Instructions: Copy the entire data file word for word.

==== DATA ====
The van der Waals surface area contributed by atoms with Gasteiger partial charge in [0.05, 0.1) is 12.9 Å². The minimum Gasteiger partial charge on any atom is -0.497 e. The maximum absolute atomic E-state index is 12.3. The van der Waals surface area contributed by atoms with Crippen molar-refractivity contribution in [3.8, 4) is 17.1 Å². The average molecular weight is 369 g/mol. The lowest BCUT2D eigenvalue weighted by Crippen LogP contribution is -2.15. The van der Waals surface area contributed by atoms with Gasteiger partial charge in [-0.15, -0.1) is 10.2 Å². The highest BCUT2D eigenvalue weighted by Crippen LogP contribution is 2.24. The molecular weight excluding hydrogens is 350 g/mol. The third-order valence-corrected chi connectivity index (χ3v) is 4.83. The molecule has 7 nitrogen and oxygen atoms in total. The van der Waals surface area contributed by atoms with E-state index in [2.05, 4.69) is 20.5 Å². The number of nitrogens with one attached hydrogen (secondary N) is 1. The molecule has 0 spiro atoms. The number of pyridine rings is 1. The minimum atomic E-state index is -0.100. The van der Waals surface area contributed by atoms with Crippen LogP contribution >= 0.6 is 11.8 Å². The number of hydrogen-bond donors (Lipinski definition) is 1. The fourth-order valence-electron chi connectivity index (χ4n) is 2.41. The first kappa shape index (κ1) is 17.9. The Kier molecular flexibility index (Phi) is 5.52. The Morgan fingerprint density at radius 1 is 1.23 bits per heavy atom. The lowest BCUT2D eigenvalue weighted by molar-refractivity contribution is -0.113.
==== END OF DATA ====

The van der Waals surface area contributed by atoms with Gasteiger partial charge in [0.05, 0.1) is 12.9 Å². The minimum Gasteiger partial charge on any atom is -0.497 e. The maximum absolute atomic E-state index is 12.3. The van der Waals surface area contributed by atoms with Crippen molar-refractivity contribution in [3.8, 4) is 17.1 Å². The average molecular weight is 369 g/mol. The lowest BCUT2D eigenvalue weighted by Crippen LogP contribution is -2.15. The van der Waals surface area contributed by atoms with Gasteiger partial charge in [-0.15, -0.1) is 10.2 Å². The highest BCUT2D eigenvalue weighted by Crippen LogP contribution is 2.24. The molecular weight excluding hydrogens is 350 g/mol. The third-order valence-corrected chi connectivity index (χ3v) is 4.83. The molecule has 7 nitrogen and oxygen atoms in total. The van der Waals surface area contributed by atoms with E-state index in [2.05, 4.69) is 20.5 Å². The number of nitrogens with one attached hydrogen (secondary N) is 1. The molecule has 0 spiro atoms. The number of pyridine rings is 1. The minimum atomic E-state index is -0.100. The van der Waals surface area contributed by atoms with Crippen LogP contribution >= 0.6 is 11.8 Å². The number of hydrogen-bond donors (Lipinski definition) is 1. The fourth-order valence-electron chi connectivity index (χ4n) is 2.41. The first kappa shape index (κ1) is 17.9. The Kier molecular flexibility index (Phi) is 5.52. The Morgan fingerprint density at radius 1 is 1.23 bits per heavy atom. The lowest BCUT2D eigenvalue weighted by molar-refractivity contribution is -0.113.